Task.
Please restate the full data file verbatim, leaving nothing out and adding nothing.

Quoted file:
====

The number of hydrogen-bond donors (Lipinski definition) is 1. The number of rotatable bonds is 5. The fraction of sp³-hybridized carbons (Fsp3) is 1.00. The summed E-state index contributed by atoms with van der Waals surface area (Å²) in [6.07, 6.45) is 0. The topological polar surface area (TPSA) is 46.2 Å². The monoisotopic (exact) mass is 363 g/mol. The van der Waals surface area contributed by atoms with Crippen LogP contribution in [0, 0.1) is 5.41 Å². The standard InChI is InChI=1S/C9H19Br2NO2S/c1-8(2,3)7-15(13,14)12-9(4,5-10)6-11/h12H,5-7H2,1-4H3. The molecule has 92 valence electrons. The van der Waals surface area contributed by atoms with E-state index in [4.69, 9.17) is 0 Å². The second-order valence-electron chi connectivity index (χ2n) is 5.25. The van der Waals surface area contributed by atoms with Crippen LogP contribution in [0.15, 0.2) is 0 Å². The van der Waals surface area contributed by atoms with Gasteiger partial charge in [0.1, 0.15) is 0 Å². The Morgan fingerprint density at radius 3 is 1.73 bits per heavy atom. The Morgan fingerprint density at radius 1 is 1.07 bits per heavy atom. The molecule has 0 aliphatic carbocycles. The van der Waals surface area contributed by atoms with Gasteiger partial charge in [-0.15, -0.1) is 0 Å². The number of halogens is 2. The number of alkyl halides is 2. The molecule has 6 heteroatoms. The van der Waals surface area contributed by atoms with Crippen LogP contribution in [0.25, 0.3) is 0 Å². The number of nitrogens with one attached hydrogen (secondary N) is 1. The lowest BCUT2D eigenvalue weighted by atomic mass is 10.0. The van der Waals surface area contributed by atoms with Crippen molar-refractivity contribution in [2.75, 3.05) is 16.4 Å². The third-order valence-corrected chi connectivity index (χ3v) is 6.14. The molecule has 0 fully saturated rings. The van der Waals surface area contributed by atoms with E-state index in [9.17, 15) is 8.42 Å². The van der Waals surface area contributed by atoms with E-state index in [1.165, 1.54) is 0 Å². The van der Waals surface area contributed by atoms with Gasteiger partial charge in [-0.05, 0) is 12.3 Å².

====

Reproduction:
The number of hydrogen-bond donors (Lipinski definition) is 1. The number of rotatable bonds is 5. The fraction of sp³-hybridized carbons (Fsp3) is 1.00. The summed E-state index contributed by atoms with van der Waals surface area (Å²) in [6.07, 6.45) is 0. The topological polar surface area (TPSA) is 46.2 Å². The monoisotopic (exact) mass is 363 g/mol. The van der Waals surface area contributed by atoms with Crippen LogP contribution in [0, 0.1) is 5.41 Å². The standard InChI is InChI=1S/C9H19Br2NO2S/c1-8(2,3)7-15(13,14)12-9(4,5-10)6-11/h12H,5-7H2,1-4H3. The molecule has 92 valence electrons. The van der Waals surface area contributed by atoms with E-state index in [4.69, 9.17) is 0 Å². The second-order valence-electron chi connectivity index (χ2n) is 5.25. The van der Waals surface area contributed by atoms with Crippen LogP contribution in [0.15, 0.2) is 0 Å². The van der Waals surface area contributed by atoms with Gasteiger partial charge in [0.1, 0.15) is 0 Å². The Morgan fingerprint density at radius 3 is 1.73 bits per heavy atom. The Morgan fingerprint density at radius 1 is 1.07 bits per heavy atom. The molecule has 0 aliphatic carbocycles. The van der Waals surface area contributed by atoms with Gasteiger partial charge in [-0.15, -0.1) is 0 Å². The number of halogens is 2. The number of alkyl halides is 2. The molecule has 6 heteroatoms. The van der Waals surface area contributed by atoms with Crippen LogP contribution in [0.25, 0.3) is 0 Å². The number of nitrogens with one attached hydrogen (secondary N) is 1. The lowest BCUT2D eigenvalue weighted by atomic mass is 10.0. The van der Waals surface area contributed by atoms with Crippen molar-refractivity contribution in [2.75, 3.05) is 16.4 Å². The third-order valence-corrected chi connectivity index (χ3v) is 6.14. The molecule has 0 fully saturated rings. The van der Waals surface area contributed by atoms with E-state index in [9.17, 15) is 8.42 Å². The van der Waals surface area contributed by atoms with E-state index in [1.165, 1.54) is 0 Å². The van der Waals surface area contributed by atoms with Gasteiger partial charge in [-0.05, 0) is 12.3 Å².